The control circuitry 502 further includes a cardiac depolarization detector circuit 560 coupled to the microprocessor 512. The cardiac depolarization detector circuit 560 detects the occurrence of cardiac depolarizations in the at least one cardiac signal. As previously discussed, the cardiac depolarizations detected by circuit 560 can include both sensed and paced depolarizations. Upon detecting a cardiac depolarization in circuit 560 the microprocessor 512 starts the refractory period.

A noise event analysis circuit 566 is also coupled to the microprocessor and the cardiac depolarization detector circuit 560. The noise event analyzing circuit 566 analyzes the at least one cardiac signal for noise events during the refractory period. When a noise event is detected by the noise event analysis circuit 566 during the noise window interval, the microprocessor 512 repeats the noise window interval.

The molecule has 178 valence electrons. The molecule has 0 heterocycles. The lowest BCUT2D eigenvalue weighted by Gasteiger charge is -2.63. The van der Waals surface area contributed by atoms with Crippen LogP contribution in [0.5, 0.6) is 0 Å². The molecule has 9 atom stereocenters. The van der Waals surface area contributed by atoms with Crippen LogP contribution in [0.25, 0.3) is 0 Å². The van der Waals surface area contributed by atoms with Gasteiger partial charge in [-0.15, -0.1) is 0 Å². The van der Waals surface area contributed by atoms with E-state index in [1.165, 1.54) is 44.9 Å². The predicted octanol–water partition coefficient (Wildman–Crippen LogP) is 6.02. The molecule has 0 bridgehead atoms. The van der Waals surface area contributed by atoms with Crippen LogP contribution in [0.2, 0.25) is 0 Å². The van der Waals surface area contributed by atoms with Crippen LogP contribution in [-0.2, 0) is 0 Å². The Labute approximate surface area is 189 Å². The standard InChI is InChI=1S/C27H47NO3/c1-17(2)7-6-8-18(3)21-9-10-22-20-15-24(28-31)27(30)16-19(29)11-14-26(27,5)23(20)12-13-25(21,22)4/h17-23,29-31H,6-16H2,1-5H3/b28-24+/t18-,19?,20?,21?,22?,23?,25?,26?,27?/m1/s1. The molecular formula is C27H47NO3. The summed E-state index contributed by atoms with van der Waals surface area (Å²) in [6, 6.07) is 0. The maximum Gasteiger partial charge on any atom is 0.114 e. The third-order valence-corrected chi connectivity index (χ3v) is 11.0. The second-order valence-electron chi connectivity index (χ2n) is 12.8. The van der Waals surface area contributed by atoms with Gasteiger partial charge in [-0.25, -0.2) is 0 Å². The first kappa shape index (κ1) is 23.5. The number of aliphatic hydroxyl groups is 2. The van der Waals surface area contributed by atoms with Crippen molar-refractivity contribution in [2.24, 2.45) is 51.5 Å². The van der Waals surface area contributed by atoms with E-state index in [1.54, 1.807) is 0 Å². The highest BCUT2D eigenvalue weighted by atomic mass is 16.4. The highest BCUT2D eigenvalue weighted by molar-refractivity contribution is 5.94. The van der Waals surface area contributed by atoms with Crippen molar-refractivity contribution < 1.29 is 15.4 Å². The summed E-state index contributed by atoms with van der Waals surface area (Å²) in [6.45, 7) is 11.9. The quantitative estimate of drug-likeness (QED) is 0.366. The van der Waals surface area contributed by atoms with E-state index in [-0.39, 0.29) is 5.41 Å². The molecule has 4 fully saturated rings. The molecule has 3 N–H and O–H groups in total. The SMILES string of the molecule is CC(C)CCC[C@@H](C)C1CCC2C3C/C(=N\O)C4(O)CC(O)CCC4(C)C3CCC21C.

The control circuitry 502 generates the cardiac depolarization marker when the cardiac depolarization is identified. In one embodiment, the microprocessor 512 controls the communication circuit 516 to transmit the cardiac depolarization marker when the cardiac depolarization is identified by the cardiac depolarization detector circuit 560. The control circuitry 502 also generates the first noise marker and the second noise marker when noise is detected in the one or more cardiac signals. In one embodiment, the microprocessor 512 controls the communication circuit 516 to transmit the first noise marker when noise events are detected by the noise event analysis circuit 566 during the noise interval window. In one embodiment, the microprocessor 512 controls the communication circuit 516 to transmit the second noise marker when the microprocessor 512 repeats the noise window interval for the predetermined time interval, where the predetermined time interval is time by the microprocessor 512.